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Immunity. 2018 Jul 17;49(1):107-119.e4. doi: 10.1016/j.immuni.2018.04.021. Epub 2018 Jun 26.

TRPV4 Channel Signaling in Macrophages Promotes Gastrointestinal Motility via Direct Effects on Smooth Muscle Cells.

Author information

1
Center for the Study of Itch, Department of Anesthesiology, Washington University School of Medicine, St. Louis, MO 63110, USA.
2
Department of Gastroenterology, Ruijin Hospital, Shanghai Jiaotong University, Shanghai 200025, China.
3
Division of Dermatology, Department of Medicine, Washington University School of Medicine, St. Louis, MO 63110, USA.
4
Department of Anatomy, Chongqing Medical University, Chongqing 400016, China.
5
College of Pharmacy, South-Central University for Nationalities, Wuhan, Hubei 430073, China.
6
Department of Biophysics, Institute of Biology, Taras Shevchenko National University of Kyiv, Kyiv 03022, Ukraine.
7
Department of Medicine, Baylor College of Medicine, Houston, TX 77030, USA.
8
Division of Gastroenterology, Department of Medicine, Washington University School of Medicine, St. Louis, MO 63110, USA.
9
Center for the Study of Itch, Department of Anesthesiology, Washington University School of Medicine, St. Louis, MO 63110, USA; Division of Dermatology, Department of Medicine, Washington University School of Medicine, St. Louis, MO 63110, USA; Department of Pathology and Immunology, Washington University School of Medicine, St. Louis, MO 63110, USA. Electronic address: briankim@wustl.edu.
10
Center for the Study of Itch, Department of Anesthesiology, Washington University School of Medicine, St. Louis, MO 63110, USA. Electronic address: hongzhen.hu@wustl.edu.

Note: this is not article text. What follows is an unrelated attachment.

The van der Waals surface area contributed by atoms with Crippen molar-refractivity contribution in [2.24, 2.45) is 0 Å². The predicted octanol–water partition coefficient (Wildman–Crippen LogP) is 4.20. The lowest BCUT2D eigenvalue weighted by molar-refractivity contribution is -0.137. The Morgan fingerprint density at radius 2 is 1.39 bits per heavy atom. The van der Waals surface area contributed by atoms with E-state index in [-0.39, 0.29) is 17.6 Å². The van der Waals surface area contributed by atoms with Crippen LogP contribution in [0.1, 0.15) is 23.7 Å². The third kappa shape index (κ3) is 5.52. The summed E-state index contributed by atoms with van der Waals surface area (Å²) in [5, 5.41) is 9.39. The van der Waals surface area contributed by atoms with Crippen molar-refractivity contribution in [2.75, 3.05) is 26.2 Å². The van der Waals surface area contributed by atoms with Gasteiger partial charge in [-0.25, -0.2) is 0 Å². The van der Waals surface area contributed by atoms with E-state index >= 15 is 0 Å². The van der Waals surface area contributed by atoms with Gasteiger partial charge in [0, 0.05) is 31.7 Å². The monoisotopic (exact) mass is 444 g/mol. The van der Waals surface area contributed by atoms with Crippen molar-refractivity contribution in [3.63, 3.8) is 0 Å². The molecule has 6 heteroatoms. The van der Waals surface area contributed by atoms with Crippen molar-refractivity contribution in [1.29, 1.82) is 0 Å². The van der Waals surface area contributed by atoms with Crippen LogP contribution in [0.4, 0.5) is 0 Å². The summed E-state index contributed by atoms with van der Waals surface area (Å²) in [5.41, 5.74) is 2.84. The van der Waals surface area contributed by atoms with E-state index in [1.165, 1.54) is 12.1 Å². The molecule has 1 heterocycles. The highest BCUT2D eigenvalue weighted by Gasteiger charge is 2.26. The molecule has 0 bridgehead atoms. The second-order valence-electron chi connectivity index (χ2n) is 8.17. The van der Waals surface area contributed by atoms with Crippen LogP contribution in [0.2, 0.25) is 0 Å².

Abstract

Intestinal macrophages are critical for gastrointestinal (GI) homeostasis, but our understanding of their role in regulating intestinal motility is incomplete. Here, we report that CX3C chemokine receptor 1-expressing muscularis macrophages (MMs) were required to maintain normal GI motility. MMs expressed the transient receptor potential vanilloid 4 (TRPV4) channel, which senses thermal, mechanical, and chemical cues. Selective pharmacologic inhibition of TRPV4 or conditional deletion of TRPV4 from macrophages decreased intestinal motility and was sufficient to reverse the GI hypermotility that is associated with chemotherapy treatment. Mechanistically, stimulation of MMs via TRPV4 promoted the release of prostaglandin E2 and elicited colon contraction in a paracrine manner via prostaglandin E receptor signaling in intestinal smooth muscle cells without input from the enteric nervous system. Collectively, our data identify TRPV4-expressing MMs as an essential component required for maintaining normal GI motility and provide potential drug targets for GI motility disorders.

KEYWORDS:

COX-1; CX3CR1; E-prostanoid receptor; TRPV4; chemogenetics; gastrointestinal motility; muscularis macrophage; optogenetics; prostaglandin E2

PMID:
29958798
PMCID:
PMC6051912
[Available on 2019-07-17]
DOI:
10.1016/j.immuni.2018.04.021

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